South Portland City Council opts for tax increase

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SOUTH PORTLAND — A firefighter, a police officer and raises for nonunion employees have been added back into the proposed fiscal 2011 municipal budget.

The City Council decided to restore more than $180,000 in proposed cuts, which may increase the local tax rate by more than 1 percent, after a tense, four-hour budget workshop on Wednesday night that revived the debate over the council’s health insurance plan.

A majority of councilors also appeared to support the school budget, which many described as a “zero percent” budget, even though it calls for a 1.5 percent tax increase.

While a more than a dozen people spoke in support of the school budget, Councilor Rosemarie DeAngelis said she was speaking for seniors, the poor, unemployed, disabled and single parents.  

“There is a huge percentage of our population that is not represented tonight, so I will be their voice,” she said.

DeAngelis said it was “unconscionable” for the School Board to eliminate the jobs of 25 teachers, coaches and music instructors without eliminating one administrator. Cutting an administrator would restore several other positions that directly support students, she said.

“(Administrators) are not the worker bees, they’re the queen bees,” she said. “We don’t need that many queen bees.”

DeAngelis, a South Portland High School teacher from 1996-2003, also said it was “irresponsible” for the schools skip maintenance at the high school and consider outsourcing custodial services, while paying an architect more than $800,000 to continue attending meetings about the high school.

Deliberations on the city budget, meanwhile, were colored by how two budget-balancing maneuvers by the state would affect local residents.

While the city is considering a tax increase of nearly 1.5 percent, the elimination of the Homestead Exemption and cuts to the Circuit Breaker program would actually increase taxes for low-income residents by about 8 percent, or about $185 a year.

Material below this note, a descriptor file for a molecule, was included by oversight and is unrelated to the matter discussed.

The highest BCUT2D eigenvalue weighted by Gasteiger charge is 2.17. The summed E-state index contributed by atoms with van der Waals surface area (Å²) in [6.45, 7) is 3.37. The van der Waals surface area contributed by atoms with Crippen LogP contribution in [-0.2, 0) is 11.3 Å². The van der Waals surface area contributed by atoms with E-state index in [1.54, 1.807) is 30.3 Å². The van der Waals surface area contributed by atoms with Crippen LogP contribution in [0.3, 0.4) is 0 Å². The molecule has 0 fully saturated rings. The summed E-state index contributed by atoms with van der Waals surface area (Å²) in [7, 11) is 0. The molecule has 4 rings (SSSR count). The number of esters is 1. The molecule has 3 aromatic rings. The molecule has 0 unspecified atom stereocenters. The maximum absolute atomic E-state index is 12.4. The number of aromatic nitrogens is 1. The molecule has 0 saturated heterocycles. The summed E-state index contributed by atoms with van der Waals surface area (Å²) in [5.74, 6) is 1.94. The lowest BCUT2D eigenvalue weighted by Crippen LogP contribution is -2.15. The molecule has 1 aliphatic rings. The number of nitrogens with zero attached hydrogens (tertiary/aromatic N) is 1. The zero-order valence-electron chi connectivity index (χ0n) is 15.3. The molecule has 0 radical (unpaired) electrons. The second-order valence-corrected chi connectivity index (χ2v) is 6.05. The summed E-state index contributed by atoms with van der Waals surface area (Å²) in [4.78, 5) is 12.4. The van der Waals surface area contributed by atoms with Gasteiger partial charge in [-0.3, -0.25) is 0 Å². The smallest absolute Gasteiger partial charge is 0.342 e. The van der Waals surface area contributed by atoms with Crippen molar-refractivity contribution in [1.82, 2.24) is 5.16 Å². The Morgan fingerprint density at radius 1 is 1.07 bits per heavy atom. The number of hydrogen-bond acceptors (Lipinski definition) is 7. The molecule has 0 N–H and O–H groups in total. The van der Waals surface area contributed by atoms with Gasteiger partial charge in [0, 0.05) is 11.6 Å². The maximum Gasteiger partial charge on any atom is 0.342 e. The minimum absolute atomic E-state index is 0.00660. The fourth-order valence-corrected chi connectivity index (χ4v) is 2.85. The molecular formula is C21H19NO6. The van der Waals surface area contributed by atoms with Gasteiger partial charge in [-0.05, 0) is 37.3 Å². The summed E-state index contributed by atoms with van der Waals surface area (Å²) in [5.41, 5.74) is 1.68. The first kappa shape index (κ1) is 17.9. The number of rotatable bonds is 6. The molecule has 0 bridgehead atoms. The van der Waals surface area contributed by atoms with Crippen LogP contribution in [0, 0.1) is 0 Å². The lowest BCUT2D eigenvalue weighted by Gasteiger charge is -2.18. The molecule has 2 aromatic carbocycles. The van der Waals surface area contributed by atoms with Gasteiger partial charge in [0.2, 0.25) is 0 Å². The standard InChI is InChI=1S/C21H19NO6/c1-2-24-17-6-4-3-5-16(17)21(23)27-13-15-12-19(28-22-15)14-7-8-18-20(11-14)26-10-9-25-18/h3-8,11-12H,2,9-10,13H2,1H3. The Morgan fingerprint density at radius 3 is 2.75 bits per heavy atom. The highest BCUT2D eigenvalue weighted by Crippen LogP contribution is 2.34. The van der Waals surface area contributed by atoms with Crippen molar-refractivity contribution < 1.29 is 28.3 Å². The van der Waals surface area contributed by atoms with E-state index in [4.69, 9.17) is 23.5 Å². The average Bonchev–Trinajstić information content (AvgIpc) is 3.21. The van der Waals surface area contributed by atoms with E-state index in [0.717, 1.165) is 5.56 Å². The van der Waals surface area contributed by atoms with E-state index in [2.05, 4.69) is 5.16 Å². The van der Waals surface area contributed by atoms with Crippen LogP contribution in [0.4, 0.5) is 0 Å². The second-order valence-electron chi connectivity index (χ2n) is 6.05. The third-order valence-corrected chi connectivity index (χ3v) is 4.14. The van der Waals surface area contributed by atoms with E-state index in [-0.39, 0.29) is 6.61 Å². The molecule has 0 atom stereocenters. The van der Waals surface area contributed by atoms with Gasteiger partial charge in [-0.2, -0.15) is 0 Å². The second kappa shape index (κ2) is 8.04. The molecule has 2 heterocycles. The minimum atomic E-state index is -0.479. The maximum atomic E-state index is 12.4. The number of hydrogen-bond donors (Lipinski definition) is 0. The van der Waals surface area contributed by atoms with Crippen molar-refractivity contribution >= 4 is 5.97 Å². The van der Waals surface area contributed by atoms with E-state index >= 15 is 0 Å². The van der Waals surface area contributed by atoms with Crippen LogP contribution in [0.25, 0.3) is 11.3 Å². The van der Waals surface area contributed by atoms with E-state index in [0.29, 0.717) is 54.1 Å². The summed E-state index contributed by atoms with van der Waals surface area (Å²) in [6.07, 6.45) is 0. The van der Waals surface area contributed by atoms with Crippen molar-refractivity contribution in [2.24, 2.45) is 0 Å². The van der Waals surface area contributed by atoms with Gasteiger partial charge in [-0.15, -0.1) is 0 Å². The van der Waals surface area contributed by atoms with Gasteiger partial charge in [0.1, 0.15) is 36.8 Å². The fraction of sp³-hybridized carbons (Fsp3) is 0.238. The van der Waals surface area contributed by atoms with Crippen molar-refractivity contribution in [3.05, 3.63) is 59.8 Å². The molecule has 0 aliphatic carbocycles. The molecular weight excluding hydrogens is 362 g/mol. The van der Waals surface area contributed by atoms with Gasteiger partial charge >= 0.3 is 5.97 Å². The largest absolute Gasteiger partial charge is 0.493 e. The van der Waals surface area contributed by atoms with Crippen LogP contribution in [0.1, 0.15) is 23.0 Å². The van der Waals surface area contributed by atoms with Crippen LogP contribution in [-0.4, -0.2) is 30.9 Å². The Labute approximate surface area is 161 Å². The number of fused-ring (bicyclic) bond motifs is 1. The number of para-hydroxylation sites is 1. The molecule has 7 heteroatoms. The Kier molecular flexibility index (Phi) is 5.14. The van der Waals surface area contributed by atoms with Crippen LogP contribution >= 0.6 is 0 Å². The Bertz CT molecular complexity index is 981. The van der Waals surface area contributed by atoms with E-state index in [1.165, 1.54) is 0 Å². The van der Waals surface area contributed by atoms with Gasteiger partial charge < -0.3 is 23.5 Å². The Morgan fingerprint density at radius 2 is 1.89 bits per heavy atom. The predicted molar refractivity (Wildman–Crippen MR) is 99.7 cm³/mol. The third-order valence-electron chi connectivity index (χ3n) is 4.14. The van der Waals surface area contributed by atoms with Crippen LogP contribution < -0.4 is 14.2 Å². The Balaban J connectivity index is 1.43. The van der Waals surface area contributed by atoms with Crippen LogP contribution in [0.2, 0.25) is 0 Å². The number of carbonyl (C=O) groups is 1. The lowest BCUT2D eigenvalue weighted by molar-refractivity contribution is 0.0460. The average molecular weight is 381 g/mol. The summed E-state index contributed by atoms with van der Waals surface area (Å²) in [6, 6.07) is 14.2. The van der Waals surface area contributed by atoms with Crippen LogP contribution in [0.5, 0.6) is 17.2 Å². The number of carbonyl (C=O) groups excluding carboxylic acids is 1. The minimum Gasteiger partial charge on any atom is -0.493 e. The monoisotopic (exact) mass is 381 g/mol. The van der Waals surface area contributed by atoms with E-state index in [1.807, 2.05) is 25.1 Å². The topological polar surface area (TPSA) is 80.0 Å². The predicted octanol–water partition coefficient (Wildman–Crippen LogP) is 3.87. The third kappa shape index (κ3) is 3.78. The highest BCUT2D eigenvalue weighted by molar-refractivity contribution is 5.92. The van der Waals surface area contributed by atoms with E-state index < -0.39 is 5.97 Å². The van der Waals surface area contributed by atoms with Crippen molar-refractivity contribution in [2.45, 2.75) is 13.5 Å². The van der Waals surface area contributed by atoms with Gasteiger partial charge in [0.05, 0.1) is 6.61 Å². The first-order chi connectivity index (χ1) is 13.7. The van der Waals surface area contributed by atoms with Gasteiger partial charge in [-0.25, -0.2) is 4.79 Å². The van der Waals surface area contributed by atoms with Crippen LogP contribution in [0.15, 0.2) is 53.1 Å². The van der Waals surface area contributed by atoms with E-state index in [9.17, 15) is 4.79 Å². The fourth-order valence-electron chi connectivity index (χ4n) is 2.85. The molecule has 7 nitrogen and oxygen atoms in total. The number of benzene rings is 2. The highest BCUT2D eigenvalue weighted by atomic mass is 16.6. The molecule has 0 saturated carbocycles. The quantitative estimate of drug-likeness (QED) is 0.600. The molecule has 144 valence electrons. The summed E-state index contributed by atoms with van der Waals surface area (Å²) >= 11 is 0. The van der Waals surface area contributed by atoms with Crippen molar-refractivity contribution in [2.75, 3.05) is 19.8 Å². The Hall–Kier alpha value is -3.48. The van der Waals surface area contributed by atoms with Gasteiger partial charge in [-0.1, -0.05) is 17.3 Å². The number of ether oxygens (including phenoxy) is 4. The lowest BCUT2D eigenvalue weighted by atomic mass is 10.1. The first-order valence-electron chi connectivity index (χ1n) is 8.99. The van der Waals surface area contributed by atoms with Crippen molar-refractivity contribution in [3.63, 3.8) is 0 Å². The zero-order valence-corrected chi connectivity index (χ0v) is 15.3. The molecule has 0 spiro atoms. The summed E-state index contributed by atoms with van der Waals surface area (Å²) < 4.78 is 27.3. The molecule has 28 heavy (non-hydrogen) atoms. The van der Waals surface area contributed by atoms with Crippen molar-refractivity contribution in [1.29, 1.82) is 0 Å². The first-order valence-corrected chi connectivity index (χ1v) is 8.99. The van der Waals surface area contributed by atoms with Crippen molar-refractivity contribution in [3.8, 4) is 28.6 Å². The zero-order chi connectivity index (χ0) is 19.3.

City Manager Jim Gailey presented the council with three options for reinstating cuts. A 1 percent increase adds a firefighter and patrolman for seven months, a deputy human resource director, and a $39,000 cost-of-living adjustment for 91 non-union employees, who unlike unionized workers, did not get raises this year.

A 1.25 percent tax increase scenario adds $4,000 for dog waste bags for city parks and longer employment periods for police and fire.

A 1.5 percent increase would preserve a currently vacant senior park maintenance job, which includes a winter plow route.

The most heated exchanges of the night came when DeAngelis renewed her call for the council to eliminate its own health insurance benefit, which currently costs the city $66,000 for five councilors and their families.

The debate largely centered on old themes, with supporters saying the perk is needed to recruit and retain good councilors, while others argued the benefit is not equitable for councilors who do not – or cannot – enroll in the coverage.

Councilors who do not have health insurance through the city receive a $3,000 stipend, while those with family coverage can receive as much as $11,000 in compensation, DeAngelis said.

“There is a gross inequity that sits up here,” she said, prefacing her remarks by quoting Mayor Tom Coward as previously saying councilors need to make budget decisions based on what’s best for the city. “With one stroke of the pen, we could equalize our compensation.”

Councilor Tom Blake said eliminating the benefit at a budget workshop would be “rash,” while Coward accused DeAngelis of mischaracterizing the benefit.

“Framing this as a gross inequity is inaccurate and unfair,” Coward said. “It’s available to everyone.”

“Not me,” DeAngelis shot back, saying there is a personal reason she could not be covered by the city and must pay $7,000 a year for her coverage.

The issue of equity returned later in the budget deliberations, when Councilor Jim Hughes and Coward advocated for a 1.5 percent tax increase, similar to the increase being sought by the schools.

Blake walked back on his calls to produce a budget that did not increase taxes, noting that if all of the councilor’s ideas at the budget guidance meeting at the beginning of the year were averaged, the increase would be closer to 1 percent.

While many councilors looked to limit the tax increase because of the effect the state cuts would have on tax bills, Coward pushed back on that notion saying those actions are beyond the city’s control.

“People cut and push down the line and we end up cutting things like street maintenance because the governor made a promise (to not increase taxes) that he never should have made,” the mayor said.

If the municipal and school budgets pass in their present form, the local tax rate could increase by about 19 cents per $1,000 of valuation.

Randy Billings can be reached at 781-3661 ext. 100 or